Southington Sports Hall of Fame celebrates century-long sports legacy

Jimmie Savage broke into the major leagues in the early 1900s, earning a spot as an everyday player with the Pittsburgh Rebels in 1914.

Jimmie Savage broke into the major leagues in the early 1900s, earning a spot as an everyday player with the Pittsburgh Rebels in 1914.

By JOHN GORALSKI
EDITOR

Commuters racing across town might not stop to think about the origins of Savage Street or the family that lent its name to the Southington landscape. Sports fans, boasting about the town’s rich sports history, might pass over James “Jimmie” Savage when they argue about which athlete launched Southington’s rich sports legacy.

That’s why the Southington Sports Hall of Fame selection committee highlighted Savage as the cornerstone of their seventh class of inductees. For most local sports fans, his name has been lost to history.

Not anymore.

“He might be the original professional athlete to come out of Southington,” said Southington Sports Hall of Fame chairman Dennis Stanek, Jr. “That’s exciting, and I think we did a good job of finding him and revealing him to the town.”

James “Jimmie” Savage was born in Southington on Wednesday, Aug. 29, 1883, and he was 29 years old when he broke into the big leagues on Sept. 3, 1912 as the second baseman for the Philadelphia Phillies.

Class of 2016Savage appeared in a major league lineup for three seasons, including 1914 when he played as the regular outfielder for the Pittsburgh Rebels of the old Federal League. Over 66 games with the Rebels in 1914, Savage played primarily in left field but shifted to shortstop and third base as he was needed. He finished his short career with a .276 batting average, 139 hits, one home run and 26 runs batted in.

“We know that he’s buried at St. Thomas Cemetery. We know that he was born in Southington, and most likely Savage Street is named after his family,” said Stanek. “Who knows? We might be able to track down a long lost heir to him that can come forward with a picture of him playing ball. I think this an exciting part of what we’re trying to do here with the hall of fame. We want to recognize athletes, coaches, boosters, supporters, and fans that have been a part of Southington sports for over 100 years.”

With his posthumous induction, Savage will be joined by another strong class in 2016, which includes an array of athletes from football, wrestling, and soccer to baseball and softball. The Class of 2016 athletes includes household names such as Andy Liseo, Kim Lynch, Lisa Matukaitis, Ted Wallace, and Jessica Gianatti. All were leaders in their sports, and many went on to contribute to sports well beyond graduation.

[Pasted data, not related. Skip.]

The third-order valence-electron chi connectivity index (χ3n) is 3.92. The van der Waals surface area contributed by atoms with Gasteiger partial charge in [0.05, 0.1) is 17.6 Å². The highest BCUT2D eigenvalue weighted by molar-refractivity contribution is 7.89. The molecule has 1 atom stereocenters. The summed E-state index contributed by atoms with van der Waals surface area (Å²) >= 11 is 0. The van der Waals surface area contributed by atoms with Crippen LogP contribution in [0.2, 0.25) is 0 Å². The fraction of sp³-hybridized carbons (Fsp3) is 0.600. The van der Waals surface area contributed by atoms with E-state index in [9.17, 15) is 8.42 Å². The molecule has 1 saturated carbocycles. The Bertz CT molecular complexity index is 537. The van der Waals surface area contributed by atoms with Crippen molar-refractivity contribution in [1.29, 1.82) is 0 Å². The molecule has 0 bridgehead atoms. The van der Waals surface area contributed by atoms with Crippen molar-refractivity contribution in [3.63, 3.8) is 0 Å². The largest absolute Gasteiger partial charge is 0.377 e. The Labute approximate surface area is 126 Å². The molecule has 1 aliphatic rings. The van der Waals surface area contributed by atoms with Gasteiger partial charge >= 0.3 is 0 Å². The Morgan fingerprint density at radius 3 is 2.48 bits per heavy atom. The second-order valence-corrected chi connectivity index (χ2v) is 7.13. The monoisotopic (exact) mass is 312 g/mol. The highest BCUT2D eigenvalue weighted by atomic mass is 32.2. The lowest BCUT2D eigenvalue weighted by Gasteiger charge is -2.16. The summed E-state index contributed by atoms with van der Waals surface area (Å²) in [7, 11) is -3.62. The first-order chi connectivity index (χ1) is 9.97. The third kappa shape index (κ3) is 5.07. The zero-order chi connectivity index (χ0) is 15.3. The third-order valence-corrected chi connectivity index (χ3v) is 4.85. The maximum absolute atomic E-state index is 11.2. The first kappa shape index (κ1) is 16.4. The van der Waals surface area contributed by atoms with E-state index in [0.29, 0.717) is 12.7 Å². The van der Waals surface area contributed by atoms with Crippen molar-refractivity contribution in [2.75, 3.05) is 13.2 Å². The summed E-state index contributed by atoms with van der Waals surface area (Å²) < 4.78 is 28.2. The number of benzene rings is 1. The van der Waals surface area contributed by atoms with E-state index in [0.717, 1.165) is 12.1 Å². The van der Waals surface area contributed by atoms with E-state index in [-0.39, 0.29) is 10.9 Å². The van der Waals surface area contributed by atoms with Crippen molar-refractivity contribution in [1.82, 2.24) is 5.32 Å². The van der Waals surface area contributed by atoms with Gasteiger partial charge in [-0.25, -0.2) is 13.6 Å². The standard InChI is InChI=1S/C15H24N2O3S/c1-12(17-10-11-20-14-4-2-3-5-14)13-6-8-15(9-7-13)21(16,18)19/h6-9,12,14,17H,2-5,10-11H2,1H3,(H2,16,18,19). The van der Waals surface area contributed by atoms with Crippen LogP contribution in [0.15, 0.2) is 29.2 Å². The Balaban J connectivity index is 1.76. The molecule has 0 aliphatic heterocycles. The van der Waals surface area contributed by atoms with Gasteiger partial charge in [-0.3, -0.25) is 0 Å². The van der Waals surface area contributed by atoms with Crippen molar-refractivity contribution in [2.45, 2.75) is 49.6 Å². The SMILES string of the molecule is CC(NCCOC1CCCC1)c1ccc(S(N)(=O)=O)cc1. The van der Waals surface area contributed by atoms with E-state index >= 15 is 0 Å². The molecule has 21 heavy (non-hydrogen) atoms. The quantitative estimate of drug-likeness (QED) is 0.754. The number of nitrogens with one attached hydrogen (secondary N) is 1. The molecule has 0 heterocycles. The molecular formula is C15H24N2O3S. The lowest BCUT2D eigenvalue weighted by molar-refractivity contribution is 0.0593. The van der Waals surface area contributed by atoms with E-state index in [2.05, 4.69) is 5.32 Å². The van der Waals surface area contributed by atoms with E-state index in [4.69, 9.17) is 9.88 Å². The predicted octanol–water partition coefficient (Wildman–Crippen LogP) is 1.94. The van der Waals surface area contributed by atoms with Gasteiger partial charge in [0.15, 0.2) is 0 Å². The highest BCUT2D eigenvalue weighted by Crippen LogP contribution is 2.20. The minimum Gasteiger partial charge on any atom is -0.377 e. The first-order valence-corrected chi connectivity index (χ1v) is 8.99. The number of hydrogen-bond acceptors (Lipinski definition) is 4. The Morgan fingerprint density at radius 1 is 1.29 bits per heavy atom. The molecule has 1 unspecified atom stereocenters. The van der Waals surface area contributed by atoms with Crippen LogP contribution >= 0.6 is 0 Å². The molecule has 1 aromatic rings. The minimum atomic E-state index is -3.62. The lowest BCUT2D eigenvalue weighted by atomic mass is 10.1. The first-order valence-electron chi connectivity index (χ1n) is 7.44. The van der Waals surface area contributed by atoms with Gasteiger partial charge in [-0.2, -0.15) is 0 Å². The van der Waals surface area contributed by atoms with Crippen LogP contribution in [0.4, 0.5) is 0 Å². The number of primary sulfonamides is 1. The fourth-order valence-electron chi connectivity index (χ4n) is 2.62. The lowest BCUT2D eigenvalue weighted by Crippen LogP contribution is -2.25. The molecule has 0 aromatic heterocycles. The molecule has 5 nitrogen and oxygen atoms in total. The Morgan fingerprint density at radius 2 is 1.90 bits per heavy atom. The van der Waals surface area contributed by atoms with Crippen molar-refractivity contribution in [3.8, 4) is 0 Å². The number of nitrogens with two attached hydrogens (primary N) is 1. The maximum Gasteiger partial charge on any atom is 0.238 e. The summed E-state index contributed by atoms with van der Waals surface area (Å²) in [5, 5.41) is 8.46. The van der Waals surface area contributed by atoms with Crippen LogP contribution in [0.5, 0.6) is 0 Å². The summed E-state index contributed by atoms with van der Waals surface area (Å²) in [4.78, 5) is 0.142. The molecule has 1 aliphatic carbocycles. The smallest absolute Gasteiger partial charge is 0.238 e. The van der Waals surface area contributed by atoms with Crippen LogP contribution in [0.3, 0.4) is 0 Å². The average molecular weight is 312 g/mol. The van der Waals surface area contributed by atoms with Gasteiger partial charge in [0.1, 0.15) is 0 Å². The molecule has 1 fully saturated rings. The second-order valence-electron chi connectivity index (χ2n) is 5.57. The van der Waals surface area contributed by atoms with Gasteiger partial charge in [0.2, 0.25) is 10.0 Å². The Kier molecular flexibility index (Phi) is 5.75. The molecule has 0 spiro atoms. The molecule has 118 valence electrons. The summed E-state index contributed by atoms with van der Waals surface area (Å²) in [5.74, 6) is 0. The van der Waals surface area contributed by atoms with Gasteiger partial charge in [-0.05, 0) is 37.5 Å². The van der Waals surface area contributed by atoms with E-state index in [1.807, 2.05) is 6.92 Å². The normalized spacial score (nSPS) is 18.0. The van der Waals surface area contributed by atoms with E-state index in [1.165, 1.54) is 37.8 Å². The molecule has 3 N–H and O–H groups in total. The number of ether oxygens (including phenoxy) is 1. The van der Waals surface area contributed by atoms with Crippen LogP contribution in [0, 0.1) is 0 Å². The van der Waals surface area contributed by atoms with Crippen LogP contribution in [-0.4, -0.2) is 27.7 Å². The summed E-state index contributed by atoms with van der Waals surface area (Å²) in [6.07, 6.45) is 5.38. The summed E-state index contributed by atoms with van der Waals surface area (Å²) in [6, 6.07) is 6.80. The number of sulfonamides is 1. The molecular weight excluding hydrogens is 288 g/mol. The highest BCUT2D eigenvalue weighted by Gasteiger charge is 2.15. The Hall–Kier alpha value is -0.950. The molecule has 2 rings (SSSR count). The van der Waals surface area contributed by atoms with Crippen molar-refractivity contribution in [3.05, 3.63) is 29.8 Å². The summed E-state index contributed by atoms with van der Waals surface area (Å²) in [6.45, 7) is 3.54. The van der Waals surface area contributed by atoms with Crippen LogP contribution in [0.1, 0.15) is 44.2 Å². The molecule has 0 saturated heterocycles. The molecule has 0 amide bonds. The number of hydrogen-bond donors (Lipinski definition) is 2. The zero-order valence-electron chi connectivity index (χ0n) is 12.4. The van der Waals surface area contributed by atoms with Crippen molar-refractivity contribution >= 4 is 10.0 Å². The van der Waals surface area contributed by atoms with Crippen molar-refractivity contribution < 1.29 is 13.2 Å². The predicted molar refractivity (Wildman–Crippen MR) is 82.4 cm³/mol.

In addition, they’ll be joined by Pete Sepko, a multi-sport athlete at Southington High School during the football team’s storied 33-game undefeated streak (1962-1966). But Sepko is best known for his work after graduation.

When the wrestling team was in danger of folding, Sepko rolled up his sleeves and threw himself into the fray. In the spring, he coached the local track teams for more than two decades, marshaling the Knights through the postseason to their best finishes in program history. This fall, he will be honored for his 26 years as a coach for the Blue Knights.

Off the field, the late Doug Topshe made just as big of an impact. The former owner of Tops Supermarket lent his time and money to developing Southington athletes. He was a founder of the town’s midget football leagues and a former UNICO gold medal winner for his work around town. Topshe will be honored posthumously as a local booster.

“It gets more difficult as each year progresses to limit the list of athletes and coaches getting in,” said Stanek. “We’re getting down to the nitty gritty now. We’re looking at stats, not just name recognition because this is not a popularity contest. We’re getting down to those hardcore stats.”

That’s why the hall of fame will welcome two more Southington High School teams to its roster—the 1994 baseball team coached by John Fontana and the 1986 softball team coached by Joe Piazza. Both were littered with hall of fame athletes as they marched their way to state championships.

Hall of Fame“I think it’s really exciting that we have some great men and women that are getting inducted this year,” said Stanek. “They’ve all proven themselves and their value. We’re going to have a lot of fun.”

On Wednesday, Nov. 9, they will be honored in an induction ceremony at the Aqua Turf in Plantsville. Tickets will be available soon and will cost $50. To reserve tickets, contact Jim Verderame at (860) 628-7335 or Val DePaolo at (860) 620-9460, ext. 104.

“The dinner is always a huge success, and it’s a sell-out every single year. As a matter of fact, every year we end up asking the maitre d’ to set up a few more tables because we get more people than we expected,” said Stanek. “We think that friends and family are going to come out in droves to celebrate this class of athletes, and it’s going to be a great time.”

The committee has already begun compiling statistics for next year’s induction class, and they continue to welcome nominations from the public. To nominate a team, player, booster, or media member, send a request along with supporting documentation, statistics, and contact information to: Mike Boissonneault, 115 Panthorn Trail, Southington, CT 06489, (860) 628-5225, email – mikeboissy@cox.net.

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